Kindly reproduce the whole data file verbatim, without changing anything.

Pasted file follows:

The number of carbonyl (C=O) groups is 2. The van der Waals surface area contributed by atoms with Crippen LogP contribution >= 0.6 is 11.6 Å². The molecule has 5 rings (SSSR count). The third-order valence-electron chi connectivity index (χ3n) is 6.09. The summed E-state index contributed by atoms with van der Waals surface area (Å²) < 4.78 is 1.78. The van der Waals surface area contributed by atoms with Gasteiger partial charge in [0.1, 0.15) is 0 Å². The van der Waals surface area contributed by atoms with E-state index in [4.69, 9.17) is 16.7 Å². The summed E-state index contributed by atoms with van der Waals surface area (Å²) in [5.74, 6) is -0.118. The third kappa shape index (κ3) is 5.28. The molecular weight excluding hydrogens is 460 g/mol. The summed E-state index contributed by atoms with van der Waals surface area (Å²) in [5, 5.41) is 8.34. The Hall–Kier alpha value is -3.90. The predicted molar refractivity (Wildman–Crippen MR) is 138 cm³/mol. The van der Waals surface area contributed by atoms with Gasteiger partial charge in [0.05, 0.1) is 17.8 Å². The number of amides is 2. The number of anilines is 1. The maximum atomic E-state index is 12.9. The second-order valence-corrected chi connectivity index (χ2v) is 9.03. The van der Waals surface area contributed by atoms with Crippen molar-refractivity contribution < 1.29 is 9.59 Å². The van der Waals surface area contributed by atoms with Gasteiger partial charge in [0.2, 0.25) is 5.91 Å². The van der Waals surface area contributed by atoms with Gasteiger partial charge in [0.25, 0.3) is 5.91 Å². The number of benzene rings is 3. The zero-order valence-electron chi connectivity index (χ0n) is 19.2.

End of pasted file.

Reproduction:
The number of carbonyl (C=O) groups is 2. The van der Waals surface area contributed by atoms with Crippen LogP contribution >= 0.6 is 11.6 Å². The molecule has 5 rings (SSSR count). The third-order valence-electron chi connectivity index (χ3n) is 6.09. The summed E-state index contributed by atoms with van der Waals surface area (Å²) < 4.78 is 1.78. The van der Waals surface area contributed by atoms with Gasteiger partial charge in [0.1, 0.15) is 0 Å². The van der Waals surface area contributed by atoms with E-state index in [4.69, 9.17) is 16.7 Å². The summed E-state index contributed by atoms with van der Waals surface area (Å²) in [5.74, 6) is -0.118. The third kappa shape index (κ3) is 5.28. The molecular weight excluding hydrogens is 460 g/mol. The summed E-state index contributed by atoms with van der Waals surface area (Å²) in [5, 5.41) is 8.34. The Hall–Kier alpha value is -3.90. The predicted molar refractivity (Wildman–Crippen MR) is 138 cm³/mol. The van der Waals surface area contributed by atoms with Gasteiger partial charge in [0.05, 0.1) is 17.8 Å². The number of amides is 2. The number of anilines is 1. The maximum atomic E-state index is 12.9. The second-order valence-corrected chi connectivity index (χ2v) is 9.03. The van der Waals surface area contributed by atoms with Crippen molar-refractivity contribution < 1.29 is 9.59 Å². The van der Waals surface area contributed by atoms with Gasteiger partial charge in [0.2, 0.25) is 5.91 Å². The van der Waals surface area contributed by atoms with Gasteiger partial charge in [0.25, 0.3) is 5.91 Å². The number of benzene rings is 3. The zero-order valence-electron chi connectivity index (χ0n) is 19.2.